What WPA does for homeschoolers

The Wisconsin Parents Association:

  • Welcomes all homeschoolers.
  • Provides information, encouragement, and support for members.
  • Brings families together through conferences and a network of Regional Contacts.
  • Ensures the right of families to choose an education consistent with their principles and beliefs.
  • Informs the legislature, the media, and the general public about homeschooling and maintains a favorable climate of opinion for homeschooling in Wisconsin.
  • Monitors legislation and current developments that affect homeschooling families, keeps members informed, and coordinates action when needed.
  • Empowers families to make decisions based on their principles and beliefs, needs, and aspirations, and to respond to challenges from government, other large institutions, so-called “experts,” and others.

Board Meetings

Board meetings are open to all members.  The next board meeting will be held on Friday, September 29, 2016 at 10:00 am. If you wish to attend, please email wpa@homeschooling-wpa.org for location information.

Background

WPA is a statewide, inclusive, grassroots organization. It was founded in 1984 to oppose legislation that would have severely limited homeschoolers’ freedoms by giving the Department of Public Instruction power and authority over homeschools. Homeschoolers working together through WPA got the legislation amended so it became one of the most reasonable homeschooling laws in the country. Since that time, we have successfully countered numerous challenges to that law. This work continues today. Your support is needed. Join WPA.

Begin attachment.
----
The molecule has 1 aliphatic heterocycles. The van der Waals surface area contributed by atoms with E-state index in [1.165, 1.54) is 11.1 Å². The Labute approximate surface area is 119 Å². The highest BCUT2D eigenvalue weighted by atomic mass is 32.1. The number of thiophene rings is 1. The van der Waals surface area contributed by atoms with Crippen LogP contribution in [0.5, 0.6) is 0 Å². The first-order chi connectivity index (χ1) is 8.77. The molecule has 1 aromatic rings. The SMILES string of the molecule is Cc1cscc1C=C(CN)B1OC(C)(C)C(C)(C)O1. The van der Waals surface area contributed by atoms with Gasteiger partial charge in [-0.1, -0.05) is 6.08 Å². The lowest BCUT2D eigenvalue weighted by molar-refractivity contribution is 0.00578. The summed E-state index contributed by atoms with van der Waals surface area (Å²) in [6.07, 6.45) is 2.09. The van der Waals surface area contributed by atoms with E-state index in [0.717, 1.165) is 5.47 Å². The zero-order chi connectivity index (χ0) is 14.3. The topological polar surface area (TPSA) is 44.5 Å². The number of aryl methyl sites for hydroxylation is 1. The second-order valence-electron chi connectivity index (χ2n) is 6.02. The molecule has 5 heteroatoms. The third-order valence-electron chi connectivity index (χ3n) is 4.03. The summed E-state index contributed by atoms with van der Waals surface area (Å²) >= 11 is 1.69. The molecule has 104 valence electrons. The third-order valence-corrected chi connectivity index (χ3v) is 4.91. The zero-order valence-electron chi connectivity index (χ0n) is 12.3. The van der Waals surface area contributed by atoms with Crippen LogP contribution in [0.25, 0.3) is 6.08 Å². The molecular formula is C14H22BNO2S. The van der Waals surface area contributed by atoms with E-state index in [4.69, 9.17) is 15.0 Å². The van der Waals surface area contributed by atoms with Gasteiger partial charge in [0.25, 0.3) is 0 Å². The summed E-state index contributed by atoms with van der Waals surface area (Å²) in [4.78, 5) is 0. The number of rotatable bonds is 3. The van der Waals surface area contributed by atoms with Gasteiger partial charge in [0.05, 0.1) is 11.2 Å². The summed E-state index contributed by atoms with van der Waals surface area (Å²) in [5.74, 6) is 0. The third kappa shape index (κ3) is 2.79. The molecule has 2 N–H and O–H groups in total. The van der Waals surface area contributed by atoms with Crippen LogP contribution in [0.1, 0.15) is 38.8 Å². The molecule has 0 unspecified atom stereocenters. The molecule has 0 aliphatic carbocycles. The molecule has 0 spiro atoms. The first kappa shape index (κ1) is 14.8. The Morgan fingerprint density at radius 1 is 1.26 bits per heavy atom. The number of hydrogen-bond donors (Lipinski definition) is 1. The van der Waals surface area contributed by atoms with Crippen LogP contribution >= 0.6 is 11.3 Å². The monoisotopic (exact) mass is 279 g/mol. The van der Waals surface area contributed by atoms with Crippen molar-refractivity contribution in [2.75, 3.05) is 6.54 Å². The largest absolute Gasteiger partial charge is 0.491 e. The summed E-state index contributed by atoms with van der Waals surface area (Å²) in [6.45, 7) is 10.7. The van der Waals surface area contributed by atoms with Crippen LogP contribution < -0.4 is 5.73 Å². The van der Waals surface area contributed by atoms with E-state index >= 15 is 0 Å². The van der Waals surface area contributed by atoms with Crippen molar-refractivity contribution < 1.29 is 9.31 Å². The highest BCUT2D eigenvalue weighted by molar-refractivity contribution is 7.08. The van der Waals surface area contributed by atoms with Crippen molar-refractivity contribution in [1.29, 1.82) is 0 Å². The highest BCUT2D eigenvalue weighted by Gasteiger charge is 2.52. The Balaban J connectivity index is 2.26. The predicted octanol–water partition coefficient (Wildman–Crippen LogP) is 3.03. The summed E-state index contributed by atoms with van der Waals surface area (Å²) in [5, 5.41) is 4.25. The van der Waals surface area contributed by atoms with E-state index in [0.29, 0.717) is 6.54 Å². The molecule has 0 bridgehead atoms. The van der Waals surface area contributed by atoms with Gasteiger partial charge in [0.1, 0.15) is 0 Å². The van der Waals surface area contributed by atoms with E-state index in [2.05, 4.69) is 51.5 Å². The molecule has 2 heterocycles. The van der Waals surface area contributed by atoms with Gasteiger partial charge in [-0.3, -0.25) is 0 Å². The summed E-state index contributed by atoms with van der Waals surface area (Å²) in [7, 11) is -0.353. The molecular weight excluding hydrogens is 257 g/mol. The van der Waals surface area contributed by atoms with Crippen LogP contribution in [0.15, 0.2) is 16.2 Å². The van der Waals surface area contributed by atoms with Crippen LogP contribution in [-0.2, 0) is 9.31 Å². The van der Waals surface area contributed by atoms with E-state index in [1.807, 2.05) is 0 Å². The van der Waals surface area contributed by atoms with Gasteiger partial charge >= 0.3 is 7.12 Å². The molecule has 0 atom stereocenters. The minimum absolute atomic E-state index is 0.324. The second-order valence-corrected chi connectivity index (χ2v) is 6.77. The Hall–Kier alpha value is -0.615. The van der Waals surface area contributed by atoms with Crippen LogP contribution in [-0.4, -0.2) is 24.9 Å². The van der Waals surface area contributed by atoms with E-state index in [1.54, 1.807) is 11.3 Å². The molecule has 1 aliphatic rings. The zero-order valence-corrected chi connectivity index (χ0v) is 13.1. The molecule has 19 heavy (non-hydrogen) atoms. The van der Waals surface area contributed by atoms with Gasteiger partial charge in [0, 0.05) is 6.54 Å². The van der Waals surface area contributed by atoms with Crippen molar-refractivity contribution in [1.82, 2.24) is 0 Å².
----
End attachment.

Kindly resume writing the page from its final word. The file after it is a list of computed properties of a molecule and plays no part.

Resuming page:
WPA’s Ten Principles

Since 1984, WPA’s work has been based on ten principles.

  • Know what Wisconsin’s homeschooling law does and does not require and how it is interpreted and enforced. The WPA handbook explains this clearly and accurately.
  • Do only the minimum required by statute or regulation. Doing more will reduce freedoms you and other homeschoolers enjoy.
  • Maintain the distinction between homeschools and public school programs, including virtual charter schools.
  • Do not ignore violations of your rights, even when they seem too small to matter or it takes time and effort to protest.
  • Learn to work with you legislators, regardless of their political party.
  • Do not seek or accept benefits from the government. Such benefits are likely to be followed by increased regulation, especially since the government is accountable for how tax dollars are spent.
  • Do not push for new homeschooling legislation. Small minorities generally have difficulty getting legislation passed. Also, legislation can be changed so much through amendments that it may end up working against the minority that introduced it.
  • Stay out of court if at all possible.
  • Understand and apply the distinction between compulsory school attendance and compulsory education.
  • Work with other homeschoolers on the grassroots level. Set aside differences in approaches to education, curriculum choices, religious and philosophical beliefs, etc. Work to maintain the right of each family to make its own decisions. For more on these principles, see the WPA handbook, page 161.

These ten principles are the reasons homeschoolers in Wisconsin have been able to maintain their freedoms. WPA has had to work hard to maintain them in the face of opposition to homeschooling from the educational establishment, some legislators, and some members of the general public.  (For more information, see WPA newsletters and the handbook.)

History of Homeschooling in Wisconsin

WPA Resolutions